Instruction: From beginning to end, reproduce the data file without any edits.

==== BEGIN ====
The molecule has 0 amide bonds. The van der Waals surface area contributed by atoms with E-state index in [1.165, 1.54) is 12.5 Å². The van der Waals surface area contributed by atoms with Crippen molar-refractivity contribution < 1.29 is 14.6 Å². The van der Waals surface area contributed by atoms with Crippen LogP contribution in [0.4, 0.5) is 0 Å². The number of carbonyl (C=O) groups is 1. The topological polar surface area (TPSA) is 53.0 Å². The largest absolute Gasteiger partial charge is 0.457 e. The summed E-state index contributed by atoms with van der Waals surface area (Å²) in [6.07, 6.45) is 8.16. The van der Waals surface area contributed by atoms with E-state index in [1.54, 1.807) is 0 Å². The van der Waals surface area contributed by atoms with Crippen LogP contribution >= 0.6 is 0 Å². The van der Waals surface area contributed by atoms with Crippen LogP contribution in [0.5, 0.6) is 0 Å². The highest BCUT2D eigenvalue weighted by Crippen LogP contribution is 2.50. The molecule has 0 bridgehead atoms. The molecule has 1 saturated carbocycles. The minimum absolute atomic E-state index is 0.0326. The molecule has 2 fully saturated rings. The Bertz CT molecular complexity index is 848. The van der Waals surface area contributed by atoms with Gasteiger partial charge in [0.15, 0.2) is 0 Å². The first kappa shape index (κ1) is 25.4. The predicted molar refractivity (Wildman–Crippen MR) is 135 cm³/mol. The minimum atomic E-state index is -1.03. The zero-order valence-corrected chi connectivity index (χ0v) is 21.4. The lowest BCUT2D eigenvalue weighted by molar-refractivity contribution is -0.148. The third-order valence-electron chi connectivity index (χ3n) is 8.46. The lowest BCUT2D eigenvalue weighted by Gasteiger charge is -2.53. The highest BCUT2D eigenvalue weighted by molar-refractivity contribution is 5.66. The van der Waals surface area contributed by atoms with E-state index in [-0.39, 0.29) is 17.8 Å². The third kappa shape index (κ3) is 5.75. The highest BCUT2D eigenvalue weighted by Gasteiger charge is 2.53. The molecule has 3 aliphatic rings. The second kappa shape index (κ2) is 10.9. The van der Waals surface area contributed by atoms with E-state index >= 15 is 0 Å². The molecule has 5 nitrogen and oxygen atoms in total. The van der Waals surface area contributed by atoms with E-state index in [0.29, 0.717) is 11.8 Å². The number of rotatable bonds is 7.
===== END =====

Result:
The molecule has 0 amide bonds. The van der Waals surface area contributed by atoms with E-state index in [1.165, 1.54) is 12.5 Å². The van der Waals surface area contributed by atoms with Crippen molar-refractivity contribution < 1.29 is 14.6 Å². The van der Waals surface area contributed by atoms with Crippen LogP contribution in [0.4, 0.5) is 0 Å². The number of carbonyl (C=O) groups is 1. The topological polar surface area (TPSA) is 53.0 Å². The largest absolute Gasteiger partial charge is 0.457 e. The summed E-state index contributed by atoms with van der Waals surface area (Å²) in [6.07, 6.45) is 8.16. The van der Waals surface area contributed by atoms with E-state index in [1.54, 1.807) is 0 Å². The van der Waals surface area contributed by atoms with Crippen LogP contribution >= 0.6 is 0 Å². The van der Waals surface area contributed by atoms with Crippen LogP contribution in [0.5, 0.6) is 0 Å². The highest BCUT2D eigenvalue weighted by Crippen LogP contribution is 2.50. The molecule has 0 bridgehead atoms. The molecule has 1 saturated carbocycles. The minimum absolute atomic E-state index is 0.0326. The molecule has 2 fully saturated rings. The Bertz CT molecular complexity index is 848. The van der Waals surface area contributed by atoms with Gasteiger partial charge in [0.15, 0.2) is 0 Å². The first kappa shape index (κ1) is 25.4. The predicted molar refractivity (Wildman–Crippen MR) is 135 cm³/mol. The minimum atomic E-state index is -1.03. The zero-order valence-corrected chi connectivity index (χ0v) is 21.4. The lowest BCUT2D eigenvalue weighted by molar-refractivity contribution is -0.148. The third-order valence-electron chi connectivity index (χ3n) is 8.46. The lowest BCUT2D eigenvalue weighted by Gasteiger charge is -2.53. The highest BCUT2D eigenvalue weighted by molar-refractivity contribution is 5.66. The van der Waals surface area contributed by atoms with E-state index in [-0.39, 0.29) is 17.8 Å². The third kappa shape index (κ3) is 5.75. The highest BCUT2D eigenvalue weighted by Gasteiger charge is 2.53. The molecule has 3 aliphatic rings. The second kappa shape index (κ2) is 10.9. The van der Waals surface area contributed by atoms with E-state index >= 15 is 0 Å². The molecule has 5 nitrogen and oxygen atoms in total. The van der Waals surface area contributed by atoms with E-state index in [0.29, 0.717) is 11.8 Å². The number of rotatable bonds is 7.